LH: Doing a toy book at a big company like Marvel is like the ghetto. None of the A-list people wanted to soil their hands doing it. I was literally the last person they asked. I was having trouble getting writing work because I started out drawing. So if they were offering me Barbie, I would have done it. Once I got the gig I gave it my best shot, probably because I wasn’t the A-list guy shrugging it off. I ended up writing the entire run at Marvel.
BF: And you’ve done more since then at other companies, right?
LH: At Devil’s Due I did a line. I’m doing some of the IDW stuff. I have no idea how many issues I’ve written. I did 105 for Marvel, so probably close to 250 total.
BF: So how did you get involved in the film?
LH: Lorenzo Di Bonaventura contacted me and asked me to come on as a consultant.
BF: And what role did you play? Were there things that changed as a result of your input?
LH: There were a few things along the way.
I know the ins and outs of all this stuff having worked in development hell and other aspects of the business. I figured there are fights you win and fights where you don’t even try. I just picked the ones I thought were really important and stuck to my guns on them.
BF: What are some examples?
LH: I signed a [non-disclosure agreement] so I can’t really say. There is one I can talk about though: I insisted that Snake Eyes can’t speak. He was going to say something at the end. Marketing people think things like that really cool. I said, “Well no, you can’t have that happen. Don’t do that.” But they kept fiddling with it. “What if he just says one word?” Even fights like that can be difficult and long and protracted. I won that fight but who knows how it ended up? They were still doing revisions a month ago.”
BF: Who did you make your case to? Did you have to get aggressive at all?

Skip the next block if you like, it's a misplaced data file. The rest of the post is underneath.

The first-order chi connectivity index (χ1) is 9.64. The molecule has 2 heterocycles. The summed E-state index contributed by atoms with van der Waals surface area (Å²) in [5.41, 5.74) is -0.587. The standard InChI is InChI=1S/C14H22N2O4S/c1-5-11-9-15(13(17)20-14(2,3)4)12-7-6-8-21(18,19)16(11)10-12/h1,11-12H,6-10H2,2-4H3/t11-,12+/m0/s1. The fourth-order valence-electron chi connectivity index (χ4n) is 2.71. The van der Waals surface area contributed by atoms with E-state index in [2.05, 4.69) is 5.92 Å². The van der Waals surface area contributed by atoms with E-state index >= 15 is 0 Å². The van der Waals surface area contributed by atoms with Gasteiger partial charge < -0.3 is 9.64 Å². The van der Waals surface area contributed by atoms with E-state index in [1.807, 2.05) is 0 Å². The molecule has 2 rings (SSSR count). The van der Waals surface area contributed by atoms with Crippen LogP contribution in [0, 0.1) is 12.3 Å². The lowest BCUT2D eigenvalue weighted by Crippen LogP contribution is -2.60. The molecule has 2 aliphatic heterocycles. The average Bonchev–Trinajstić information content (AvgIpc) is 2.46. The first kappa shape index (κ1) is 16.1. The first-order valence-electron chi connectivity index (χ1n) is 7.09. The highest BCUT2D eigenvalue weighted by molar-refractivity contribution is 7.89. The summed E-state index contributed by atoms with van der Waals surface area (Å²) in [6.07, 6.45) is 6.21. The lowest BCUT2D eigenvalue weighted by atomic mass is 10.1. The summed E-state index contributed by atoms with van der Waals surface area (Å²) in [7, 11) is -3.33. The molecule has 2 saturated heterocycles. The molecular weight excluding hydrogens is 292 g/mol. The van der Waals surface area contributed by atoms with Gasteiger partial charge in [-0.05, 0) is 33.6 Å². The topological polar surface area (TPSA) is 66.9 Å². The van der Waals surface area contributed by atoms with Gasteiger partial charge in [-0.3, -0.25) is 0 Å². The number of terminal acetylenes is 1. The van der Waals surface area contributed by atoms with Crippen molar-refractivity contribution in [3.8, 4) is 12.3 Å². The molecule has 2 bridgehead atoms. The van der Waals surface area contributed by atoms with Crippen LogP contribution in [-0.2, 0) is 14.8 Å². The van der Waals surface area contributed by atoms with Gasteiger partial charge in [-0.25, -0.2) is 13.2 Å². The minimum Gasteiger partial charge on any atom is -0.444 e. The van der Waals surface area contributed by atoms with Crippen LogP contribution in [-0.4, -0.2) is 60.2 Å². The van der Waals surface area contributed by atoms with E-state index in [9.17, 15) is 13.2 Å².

LH: I spoke to Lorenzo, I was never combative. I just stated my case. I said I thought the fan base might find that really off-putting. You can mess with certain things, but certain core things you should not poke.
BF: When were you involved? How early?
LH: I was on board when pre-production started about two years ago. I was in L.A. to do a cameo on the first day of shooting.
BF: So have you seen the movie? What did you think? Do you think fans will like it?
LH: I saw a version about two and a half weeks ago [the interview was conducted July 17]. The day I saw it they were still re-shooting some stuff. The version I saw was 15-20 minutes shorter than a version I saw previously. Over 95% of the effects were done. I thought that last version was really tight and excited. I was very pleased. As for the fans, I think it’s the same thing that happened with “Transformers.” The fan base anticipates it’s going to suck. That’s what they did with “Transformers” right up until day it opened. I always tell the fans, “How can you be so anal retentive about continuity and a universe that was pretty much done on the fly as it went along?” If something didn’t work in the comics I just changed it. I created the universe and I’m OK with it.
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CREDITS: “G.I. Joe” film photo — Paramount. Photo of Sienna Miller and military personnel — Getty Images.